Excerpt # 3 Chapter Two
In Taoist thought, the Five Elements are more than basic constituents of Nature, but aspects of the whole that describe the energetic laws that govern Nature and man. Most importantly they are specific adaptive and transformative attributes of the cycle of qi energy that defines the physical, emotional and spiritual state of the individual. Worsley said, “Every living thing and person is a unique embodiment and combination of the Five Elements”. The Elements include aspects of the movement of qi energy-from birth through death, from day through night and through all the seasons of the year. In the person they are interdependent, creating and controlling the flow of energy, through every aspect of body, mind and spirit, and organize faculties and attributes that allow one to meet the changing circumstances of life. (Figure 3)
Each Element, both in Nature and for every person, describes a phase of energetic movement and the qualities that belong to that part of the whole. Each season has its own energetic quality and Element correspondence. For example, autumn with falling leaves, and colder and quieter days, resonates with the attributes of the Metal Element- letting go, enriching (the decaying leaves add needed nutrients to the soil), pulling inward and finding value.
Arising in the primordial energy of yin (contracting, dark, cold) and yang (expanding, warming, activating), the Five Elements also resonate with cycles of birth, growth, decay, death and rebirth. Five Element laws are immutable: spring always precedes summer, the shady side of the hill is colder than the sunny side. They represent ‘universal consistency of systematic links’. Correspondences for each Element lead to practical application, both in understanding natural cycles and in maintaining health. The Five Elements (Wood, Fire, Earth, Metal and Water, (Figure 4) have correspondences with the seasons, climatic conditions, color and time of day. For example the Metal Element has the correspondences of fall, the climactic condition of dryness, the color white and the time of 3 a.m. to 7 a.m.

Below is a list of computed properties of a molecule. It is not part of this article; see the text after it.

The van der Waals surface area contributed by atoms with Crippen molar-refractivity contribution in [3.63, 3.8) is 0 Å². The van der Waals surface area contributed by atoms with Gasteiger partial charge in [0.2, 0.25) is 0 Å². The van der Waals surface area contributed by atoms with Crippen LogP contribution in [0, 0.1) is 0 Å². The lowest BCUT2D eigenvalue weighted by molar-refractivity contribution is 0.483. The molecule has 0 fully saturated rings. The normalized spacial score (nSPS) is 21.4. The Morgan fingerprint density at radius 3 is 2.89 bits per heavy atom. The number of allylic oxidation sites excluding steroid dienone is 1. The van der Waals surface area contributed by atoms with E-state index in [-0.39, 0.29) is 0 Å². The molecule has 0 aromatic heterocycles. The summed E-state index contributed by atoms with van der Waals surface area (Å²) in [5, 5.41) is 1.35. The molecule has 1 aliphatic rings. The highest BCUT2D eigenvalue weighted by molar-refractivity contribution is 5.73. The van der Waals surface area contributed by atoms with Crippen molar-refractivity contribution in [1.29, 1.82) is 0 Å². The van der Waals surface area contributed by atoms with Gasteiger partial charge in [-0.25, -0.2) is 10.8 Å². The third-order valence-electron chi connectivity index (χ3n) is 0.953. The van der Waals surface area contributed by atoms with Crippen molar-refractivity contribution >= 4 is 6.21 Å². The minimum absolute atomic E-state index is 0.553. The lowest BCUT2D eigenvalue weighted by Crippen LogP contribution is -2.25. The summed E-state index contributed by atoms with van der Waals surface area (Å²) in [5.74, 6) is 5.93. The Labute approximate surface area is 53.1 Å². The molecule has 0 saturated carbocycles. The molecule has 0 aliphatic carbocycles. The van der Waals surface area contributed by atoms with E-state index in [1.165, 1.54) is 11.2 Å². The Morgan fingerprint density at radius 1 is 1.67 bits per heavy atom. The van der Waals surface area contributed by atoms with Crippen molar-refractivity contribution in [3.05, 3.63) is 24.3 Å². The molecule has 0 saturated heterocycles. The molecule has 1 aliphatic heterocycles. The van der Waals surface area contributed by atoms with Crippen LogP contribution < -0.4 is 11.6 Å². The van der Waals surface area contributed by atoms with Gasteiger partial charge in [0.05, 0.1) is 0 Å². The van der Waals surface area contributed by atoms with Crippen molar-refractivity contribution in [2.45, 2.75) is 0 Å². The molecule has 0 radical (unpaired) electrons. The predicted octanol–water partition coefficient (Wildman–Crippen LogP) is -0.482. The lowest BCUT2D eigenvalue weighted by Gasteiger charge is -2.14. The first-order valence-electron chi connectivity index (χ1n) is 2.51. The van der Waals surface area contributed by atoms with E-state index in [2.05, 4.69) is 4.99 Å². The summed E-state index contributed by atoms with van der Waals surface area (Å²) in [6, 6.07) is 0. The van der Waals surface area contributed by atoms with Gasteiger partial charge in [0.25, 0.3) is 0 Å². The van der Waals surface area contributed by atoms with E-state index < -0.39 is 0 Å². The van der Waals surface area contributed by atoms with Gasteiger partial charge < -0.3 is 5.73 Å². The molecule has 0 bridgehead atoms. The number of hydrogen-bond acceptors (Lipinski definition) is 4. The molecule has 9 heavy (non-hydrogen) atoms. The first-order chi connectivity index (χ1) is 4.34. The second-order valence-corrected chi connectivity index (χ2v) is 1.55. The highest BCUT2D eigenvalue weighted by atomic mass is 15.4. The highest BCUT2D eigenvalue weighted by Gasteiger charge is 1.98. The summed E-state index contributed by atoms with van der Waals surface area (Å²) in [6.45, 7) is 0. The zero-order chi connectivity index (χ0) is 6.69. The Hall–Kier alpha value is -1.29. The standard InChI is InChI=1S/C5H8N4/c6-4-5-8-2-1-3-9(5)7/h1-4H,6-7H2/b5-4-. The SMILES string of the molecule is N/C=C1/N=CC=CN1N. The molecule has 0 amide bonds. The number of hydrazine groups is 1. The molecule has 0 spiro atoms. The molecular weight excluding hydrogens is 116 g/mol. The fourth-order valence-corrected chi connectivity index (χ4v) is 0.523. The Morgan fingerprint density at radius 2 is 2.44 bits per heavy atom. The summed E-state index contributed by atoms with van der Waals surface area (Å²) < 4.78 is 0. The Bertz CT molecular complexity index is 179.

The cycle of the seasons demonstrates the different aspect of energy for each Element. Spring corresponds with the Wood Element, birth of yang, actively growing and expanding. Summer corresponds to the Fire Element, the peak of yang, upward movement, maximum energy state. Late Summer corresponds to the Earth Element, neutral between yin and yang, balanced. Autumn corresponds to the Metal Element, increasing yin, contracting inward and declining. Winter corresponds to the Water Element, greatest yin, maximum stillness. Energy transforms from newly born and expansive (Wood) in Spring to mature and flowering in Summer (Fire) to balanced and supportive in Late Summer (Earth), to diminishing and contracting in Fall, (Metal), to still and waiting in Winter (Water).These energies operate within each person as well. Any aspect of this energetic transformation that is imbalanced can lead to maladaptation, poor health and premature aging. If the expansive yang energy of spring (Wood) is inadequate, there will be no planting of the seeds for change and renewal. If the contracting yin energy of fall (Metal) is not sufficient, then the release of decayed material (such as leaves falling off trees) will not become the basis for enrichment needed for growth in the following year. If a person is unable to let go of what is not needed or upsetting (a function of the Metal Element), and find what is of value in themselves, there will difficulty in changing and renewing themselves (Wood Element function) in the future.